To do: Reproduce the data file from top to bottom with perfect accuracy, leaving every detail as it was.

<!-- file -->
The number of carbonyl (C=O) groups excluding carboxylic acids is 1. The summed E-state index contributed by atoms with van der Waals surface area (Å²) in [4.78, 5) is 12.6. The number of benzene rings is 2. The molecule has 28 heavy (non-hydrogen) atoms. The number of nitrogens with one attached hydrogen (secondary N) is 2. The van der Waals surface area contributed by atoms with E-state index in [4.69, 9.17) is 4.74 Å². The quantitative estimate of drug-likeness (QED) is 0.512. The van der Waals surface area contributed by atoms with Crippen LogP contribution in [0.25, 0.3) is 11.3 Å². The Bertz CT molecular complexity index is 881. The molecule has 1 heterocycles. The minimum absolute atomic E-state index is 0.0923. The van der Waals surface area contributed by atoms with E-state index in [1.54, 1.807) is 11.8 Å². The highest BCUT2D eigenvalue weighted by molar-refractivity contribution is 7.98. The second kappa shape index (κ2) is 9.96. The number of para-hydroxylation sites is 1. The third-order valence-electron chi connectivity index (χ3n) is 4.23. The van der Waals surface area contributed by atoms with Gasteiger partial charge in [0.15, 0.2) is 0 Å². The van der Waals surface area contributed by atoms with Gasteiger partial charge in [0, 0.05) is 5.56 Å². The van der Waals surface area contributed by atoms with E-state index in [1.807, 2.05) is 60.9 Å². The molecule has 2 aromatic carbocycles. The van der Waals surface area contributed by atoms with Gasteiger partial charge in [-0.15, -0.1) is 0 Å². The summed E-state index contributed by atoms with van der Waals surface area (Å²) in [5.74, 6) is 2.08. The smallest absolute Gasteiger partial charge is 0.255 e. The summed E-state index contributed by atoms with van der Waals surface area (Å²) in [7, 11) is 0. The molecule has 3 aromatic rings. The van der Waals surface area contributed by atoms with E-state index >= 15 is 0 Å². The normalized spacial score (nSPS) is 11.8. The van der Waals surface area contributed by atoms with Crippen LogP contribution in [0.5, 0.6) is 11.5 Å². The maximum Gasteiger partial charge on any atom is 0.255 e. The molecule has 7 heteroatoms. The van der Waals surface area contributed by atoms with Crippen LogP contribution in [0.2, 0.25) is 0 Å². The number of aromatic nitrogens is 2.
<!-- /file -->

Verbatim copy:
The number of carbonyl (C=O) groups excluding carboxylic acids is 1. The summed E-state index contributed by atoms with van der Waals surface area (Å²) in [4.78, 5) is 12.6. The number of benzene rings is 2. The molecule has 28 heavy (non-hydrogen) atoms. The number of nitrogens with one attached hydrogen (secondary N) is 2. The van der Waals surface area contributed by atoms with E-state index in [4.69, 9.17) is 4.74 Å². The quantitative estimate of drug-likeness (QED) is 0.512. The van der Waals surface area contributed by atoms with Crippen LogP contribution in [0.25, 0.3) is 11.3 Å². The Bertz CT molecular complexity index is 881. The molecule has 1 heterocycles. The minimum absolute atomic E-state index is 0.0923. The van der Waals surface area contributed by atoms with E-state index in [1.54, 1.807) is 11.8 Å². The highest BCUT2D eigenvalue weighted by molar-refractivity contribution is 7.98. The second kappa shape index (κ2) is 9.96. The number of para-hydroxylation sites is 1. The third-order valence-electron chi connectivity index (χ3n) is 4.23. The van der Waals surface area contributed by atoms with Gasteiger partial charge in [0.15, 0.2) is 0 Å². The van der Waals surface area contributed by atoms with Gasteiger partial charge in [0, 0.05) is 5.56 Å². The van der Waals surface area contributed by atoms with E-state index in [1.807, 2.05) is 60.9 Å². The molecule has 2 aromatic carbocycles. The van der Waals surface area contributed by atoms with Gasteiger partial charge in [-0.15, -0.1) is 0 Å². The summed E-state index contributed by atoms with van der Waals surface area (Å²) in [5.74, 6) is 2.08. The smallest absolute Gasteiger partial charge is 0.255 e. The summed E-state index contributed by atoms with van der Waals surface area (Å²) in [7, 11) is 0. The molecule has 3 aromatic rings. The van der Waals surface area contributed by atoms with E-state index >= 15 is 0 Å². The normalized spacial score (nSPS) is 11.8. The van der Waals surface area contributed by atoms with Crippen LogP contribution in [0.5, 0.6) is 11.5 Å². The maximum Gasteiger partial charge on any atom is 0.255 e. The molecule has 7 heteroatoms. The van der Waals surface area contributed by atoms with Crippen LogP contribution in [0.2, 0.25) is 0 Å². The number of aromatic nitrogens is 2.